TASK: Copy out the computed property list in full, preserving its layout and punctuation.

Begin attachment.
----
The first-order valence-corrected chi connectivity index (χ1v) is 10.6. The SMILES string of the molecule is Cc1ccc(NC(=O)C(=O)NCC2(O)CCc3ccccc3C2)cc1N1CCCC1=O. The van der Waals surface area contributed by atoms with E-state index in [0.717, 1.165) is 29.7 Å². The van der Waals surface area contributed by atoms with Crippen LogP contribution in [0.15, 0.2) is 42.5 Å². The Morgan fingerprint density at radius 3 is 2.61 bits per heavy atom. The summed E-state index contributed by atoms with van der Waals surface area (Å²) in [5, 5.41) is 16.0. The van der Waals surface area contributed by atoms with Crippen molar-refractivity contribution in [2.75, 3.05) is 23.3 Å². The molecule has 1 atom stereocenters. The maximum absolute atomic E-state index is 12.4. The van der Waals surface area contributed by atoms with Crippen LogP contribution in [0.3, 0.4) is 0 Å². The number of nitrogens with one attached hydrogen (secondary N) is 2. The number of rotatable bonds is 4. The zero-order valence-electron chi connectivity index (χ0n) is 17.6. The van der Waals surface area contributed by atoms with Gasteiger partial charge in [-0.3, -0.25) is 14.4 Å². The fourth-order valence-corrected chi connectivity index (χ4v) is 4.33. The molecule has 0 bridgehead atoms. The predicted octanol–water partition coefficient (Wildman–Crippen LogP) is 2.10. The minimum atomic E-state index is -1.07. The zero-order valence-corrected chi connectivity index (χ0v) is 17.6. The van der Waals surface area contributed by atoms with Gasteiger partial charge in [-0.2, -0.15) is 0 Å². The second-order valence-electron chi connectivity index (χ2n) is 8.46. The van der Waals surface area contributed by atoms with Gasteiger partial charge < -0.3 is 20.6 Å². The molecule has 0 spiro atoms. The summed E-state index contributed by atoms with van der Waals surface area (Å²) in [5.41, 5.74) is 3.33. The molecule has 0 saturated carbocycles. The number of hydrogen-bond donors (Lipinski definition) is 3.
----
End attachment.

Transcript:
The first-order valence-corrected chi connectivity index (χ1v) is 10.6. The SMILES string of the molecule is Cc1ccc(NC(=O)C(=O)NCC2(O)CCc3ccccc3C2)cc1N1CCCC1=O. The van der Waals surface area contributed by atoms with E-state index in [0.717, 1.165) is 29.7 Å². The van der Waals surface area contributed by atoms with Crippen LogP contribution in [0.15, 0.2) is 42.5 Å². The Morgan fingerprint density at radius 3 is 2.61 bits per heavy atom. The summed E-state index contributed by atoms with van der Waals surface area (Å²) in [5, 5.41) is 16.0. The van der Waals surface area contributed by atoms with Crippen molar-refractivity contribution in [2.75, 3.05) is 23.3 Å². The molecule has 1 atom stereocenters. The maximum absolute atomic E-state index is 12.4. The van der Waals surface area contributed by atoms with Crippen LogP contribution in [0.3, 0.4) is 0 Å². The number of nitrogens with one attached hydrogen (secondary N) is 2. The number of rotatable bonds is 4. The zero-order valence-electron chi connectivity index (χ0n) is 17.6. The van der Waals surface area contributed by atoms with Gasteiger partial charge in [-0.3, -0.25) is 14.4 Å². The fourth-order valence-corrected chi connectivity index (χ4v) is 4.33. The molecule has 0 bridgehead atoms. The predicted octanol–water partition coefficient (Wildman–Crippen LogP) is 2.10. The minimum atomic E-state index is -1.07. The zero-order valence-corrected chi connectivity index (χ0v) is 17.6. The van der Waals surface area contributed by atoms with Gasteiger partial charge in [-0.2, -0.15) is 0 Å². The second-order valence-electron chi connectivity index (χ2n) is 8.46. The van der Waals surface area contributed by atoms with Gasteiger partial charge < -0.3 is 20.6 Å². The molecule has 0 spiro atoms. The summed E-state index contributed by atoms with van der Waals surface area (Å²) in [5.41, 5.74) is 3.33. The molecule has 0 saturated carbocycles. The number of hydrogen-bond donors (Lipinski definition) is 3.